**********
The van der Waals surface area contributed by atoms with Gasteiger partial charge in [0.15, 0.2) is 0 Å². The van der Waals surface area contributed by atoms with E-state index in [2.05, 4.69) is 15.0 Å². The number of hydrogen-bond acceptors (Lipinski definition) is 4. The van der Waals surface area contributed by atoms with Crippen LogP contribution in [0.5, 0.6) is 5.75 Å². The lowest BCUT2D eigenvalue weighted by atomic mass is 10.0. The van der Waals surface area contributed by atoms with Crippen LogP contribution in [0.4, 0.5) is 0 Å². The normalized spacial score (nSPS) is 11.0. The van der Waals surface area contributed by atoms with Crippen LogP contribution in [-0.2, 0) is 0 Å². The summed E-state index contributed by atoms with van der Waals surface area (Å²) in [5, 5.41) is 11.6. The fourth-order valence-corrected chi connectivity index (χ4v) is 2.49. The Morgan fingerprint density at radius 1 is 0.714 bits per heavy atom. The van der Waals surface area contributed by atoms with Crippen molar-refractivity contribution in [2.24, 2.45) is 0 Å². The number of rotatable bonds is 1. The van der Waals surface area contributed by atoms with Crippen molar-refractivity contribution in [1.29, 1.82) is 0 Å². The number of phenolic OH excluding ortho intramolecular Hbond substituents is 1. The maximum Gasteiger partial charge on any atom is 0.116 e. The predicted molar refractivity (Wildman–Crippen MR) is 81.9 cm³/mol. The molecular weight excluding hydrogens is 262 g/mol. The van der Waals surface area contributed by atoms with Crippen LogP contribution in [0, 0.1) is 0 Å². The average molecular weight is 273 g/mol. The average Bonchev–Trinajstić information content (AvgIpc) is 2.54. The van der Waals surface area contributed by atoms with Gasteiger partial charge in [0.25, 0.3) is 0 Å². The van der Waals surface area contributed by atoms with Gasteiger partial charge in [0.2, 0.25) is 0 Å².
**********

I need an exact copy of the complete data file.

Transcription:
The van der Waals surface area contributed by atoms with Gasteiger partial charge in [0.15, 0.2) is 0 Å². The van der Waals surface area contributed by atoms with E-state index in [2.05, 4.69) is 15.0 Å². The number of hydrogen-bond acceptors (Lipinski definition) is 4. The van der Waals surface area contributed by atoms with Crippen LogP contribution in [0.5, 0.6) is 5.75 Å². The lowest BCUT2D eigenvalue weighted by atomic mass is 10.0. The van der Waals surface area contributed by atoms with Crippen LogP contribution in [0.4, 0.5) is 0 Å². The normalized spacial score (nSPS) is 11.0. The van der Waals surface area contributed by atoms with Crippen LogP contribution in [-0.2, 0) is 0 Å². The summed E-state index contributed by atoms with van der Waals surface area (Å²) in [5, 5.41) is 11.6. The fourth-order valence-corrected chi connectivity index (χ4v) is 2.49. The Morgan fingerprint density at radius 1 is 0.714 bits per heavy atom. The van der Waals surface area contributed by atoms with Crippen molar-refractivity contribution in [2.24, 2.45) is 0 Å². The number of rotatable bonds is 1. The van der Waals surface area contributed by atoms with Crippen molar-refractivity contribution in [1.29, 1.82) is 0 Å². The number of phenolic OH excluding ortho intramolecular Hbond substituents is 1. The maximum Gasteiger partial charge on any atom is 0.116 e. The predicted molar refractivity (Wildman–Crippen MR) is 81.9 cm³/mol. The molecular weight excluding hydrogens is 262 g/mol. The van der Waals surface area contributed by atoms with Crippen LogP contribution in [0, 0.1) is 0 Å². The average molecular weight is 273 g/mol. The average Bonchev–Trinajstić information content (AvgIpc) is 2.54. The van der Waals surface area contributed by atoms with Gasteiger partial charge in [0.25, 0.3) is 0 Å². The van der Waals surface area contributed by atoms with Gasteiger partial charge in [0.2, 0.25) is 0 Å².